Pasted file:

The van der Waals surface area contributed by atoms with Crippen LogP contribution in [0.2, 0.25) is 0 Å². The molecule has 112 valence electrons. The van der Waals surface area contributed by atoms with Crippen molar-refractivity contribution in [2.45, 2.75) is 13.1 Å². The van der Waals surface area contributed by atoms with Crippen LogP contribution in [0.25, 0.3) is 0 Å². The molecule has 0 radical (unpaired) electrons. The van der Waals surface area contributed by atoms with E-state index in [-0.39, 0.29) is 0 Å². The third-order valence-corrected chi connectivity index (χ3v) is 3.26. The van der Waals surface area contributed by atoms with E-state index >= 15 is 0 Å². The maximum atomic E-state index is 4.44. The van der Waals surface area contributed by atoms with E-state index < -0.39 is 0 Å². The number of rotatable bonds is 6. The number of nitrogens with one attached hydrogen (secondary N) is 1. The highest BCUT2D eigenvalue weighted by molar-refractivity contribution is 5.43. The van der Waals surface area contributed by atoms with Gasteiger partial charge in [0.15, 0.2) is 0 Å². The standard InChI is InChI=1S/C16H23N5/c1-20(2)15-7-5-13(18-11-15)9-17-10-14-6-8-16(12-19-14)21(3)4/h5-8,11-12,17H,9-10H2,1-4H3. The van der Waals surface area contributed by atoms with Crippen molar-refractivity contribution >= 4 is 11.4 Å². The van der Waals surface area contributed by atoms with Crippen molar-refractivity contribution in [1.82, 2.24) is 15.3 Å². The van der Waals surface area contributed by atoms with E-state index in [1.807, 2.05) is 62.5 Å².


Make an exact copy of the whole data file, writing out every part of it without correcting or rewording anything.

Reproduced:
The van der Waals surface area contributed by atoms with Crippen LogP contribution in [0.2, 0.25) is 0 Å². The molecule has 112 valence electrons. The van der Waals surface area contributed by atoms with Crippen molar-refractivity contribution in [2.45, 2.75) is 13.1 Å². The van der Waals surface area contributed by atoms with Crippen LogP contribution in [0.25, 0.3) is 0 Å². The molecule has 0 radical (unpaired) electrons. The van der Waals surface area contributed by atoms with E-state index in [-0.39, 0.29) is 0 Å². The third-order valence-corrected chi connectivity index (χ3v) is 3.26. The van der Waals surface area contributed by atoms with E-state index >= 15 is 0 Å². The maximum atomic E-state index is 4.44. The van der Waals surface area contributed by atoms with E-state index < -0.39 is 0 Å². The number of rotatable bonds is 6. The number of nitrogens with one attached hydrogen (secondary N) is 1. The highest BCUT2D eigenvalue weighted by molar-refractivity contribution is 5.43. The van der Waals surface area contributed by atoms with Gasteiger partial charge in [0.15, 0.2) is 0 Å². The standard InChI is InChI=1S/C16H23N5/c1-20(2)15-7-5-13(18-11-15)9-17-10-14-6-8-16(12-19-14)21(3)4/h5-8,11-12,17H,9-10H2,1-4H3. The van der Waals surface area contributed by atoms with Crippen molar-refractivity contribution >= 4 is 11.4 Å². The van der Waals surface area contributed by atoms with Crippen molar-refractivity contribution in [1.82, 2.24) is 15.3 Å². The van der Waals surface area contributed by atoms with E-state index in [1.807, 2.05) is 62.5 Å².